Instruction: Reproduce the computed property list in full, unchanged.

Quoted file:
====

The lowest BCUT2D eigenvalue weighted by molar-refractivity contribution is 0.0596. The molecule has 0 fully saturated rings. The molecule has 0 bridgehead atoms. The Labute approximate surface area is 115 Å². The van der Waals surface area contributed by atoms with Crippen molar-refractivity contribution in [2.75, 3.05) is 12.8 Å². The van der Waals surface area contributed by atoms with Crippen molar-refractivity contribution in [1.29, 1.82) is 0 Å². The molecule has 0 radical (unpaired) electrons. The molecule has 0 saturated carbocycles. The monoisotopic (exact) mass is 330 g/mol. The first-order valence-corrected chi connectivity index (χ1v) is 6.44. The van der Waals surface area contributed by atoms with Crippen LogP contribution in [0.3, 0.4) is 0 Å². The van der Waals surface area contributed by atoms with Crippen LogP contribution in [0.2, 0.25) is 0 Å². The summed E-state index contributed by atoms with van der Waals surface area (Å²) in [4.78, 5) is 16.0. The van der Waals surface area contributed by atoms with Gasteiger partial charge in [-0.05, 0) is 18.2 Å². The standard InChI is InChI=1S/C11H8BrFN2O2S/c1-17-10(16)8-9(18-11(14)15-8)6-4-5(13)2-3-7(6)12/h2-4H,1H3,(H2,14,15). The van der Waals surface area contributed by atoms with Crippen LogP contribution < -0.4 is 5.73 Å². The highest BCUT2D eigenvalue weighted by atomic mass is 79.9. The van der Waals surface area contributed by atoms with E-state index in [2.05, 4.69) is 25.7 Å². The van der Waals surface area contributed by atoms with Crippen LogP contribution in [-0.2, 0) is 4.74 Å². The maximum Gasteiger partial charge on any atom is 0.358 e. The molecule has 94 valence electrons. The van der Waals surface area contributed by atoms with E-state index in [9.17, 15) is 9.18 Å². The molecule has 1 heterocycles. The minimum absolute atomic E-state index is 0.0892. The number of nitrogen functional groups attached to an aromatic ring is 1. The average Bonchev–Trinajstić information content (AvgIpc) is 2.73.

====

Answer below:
The lowest BCUT2D eigenvalue weighted by molar-refractivity contribution is 0.0596. The molecule has 0 fully saturated rings. The molecule has 0 bridgehead atoms. The Labute approximate surface area is 115 Å². The van der Waals surface area contributed by atoms with Crippen molar-refractivity contribution in [2.75, 3.05) is 12.8 Å². The van der Waals surface area contributed by atoms with Crippen molar-refractivity contribution in [1.29, 1.82) is 0 Å². The molecule has 0 radical (unpaired) electrons. The molecule has 0 saturated carbocycles. The monoisotopic (exact) mass is 330 g/mol. The first-order valence-corrected chi connectivity index (χ1v) is 6.44. The van der Waals surface area contributed by atoms with Crippen LogP contribution in [0.3, 0.4) is 0 Å². The van der Waals surface area contributed by atoms with Crippen LogP contribution in [0.2, 0.25) is 0 Å². The summed E-state index contributed by atoms with van der Waals surface area (Å²) in [4.78, 5) is 16.0. The van der Waals surface area contributed by atoms with Gasteiger partial charge in [-0.05, 0) is 18.2 Å². The standard InChI is InChI=1S/C11H8BrFN2O2S/c1-17-10(16)8-9(18-11(14)15-8)6-4-5(13)2-3-7(6)12/h2-4H,1H3,(H2,14,15). The van der Waals surface area contributed by atoms with Crippen LogP contribution < -0.4 is 5.73 Å². The highest BCUT2D eigenvalue weighted by atomic mass is 79.9. The van der Waals surface area contributed by atoms with E-state index in [2.05, 4.69) is 25.7 Å². The van der Waals surface area contributed by atoms with Crippen LogP contribution in [-0.2, 0) is 4.74 Å². The maximum Gasteiger partial charge on any atom is 0.358 e. The molecule has 94 valence electrons. The van der Waals surface area contributed by atoms with E-state index in [9.17, 15) is 9.18 Å². The molecule has 1 heterocycles. The minimum absolute atomic E-state index is 0.0892. The number of nitrogen functional groups attached to an aromatic ring is 1. The average Bonchev–Trinajstić information content (AvgIpc) is 2.73.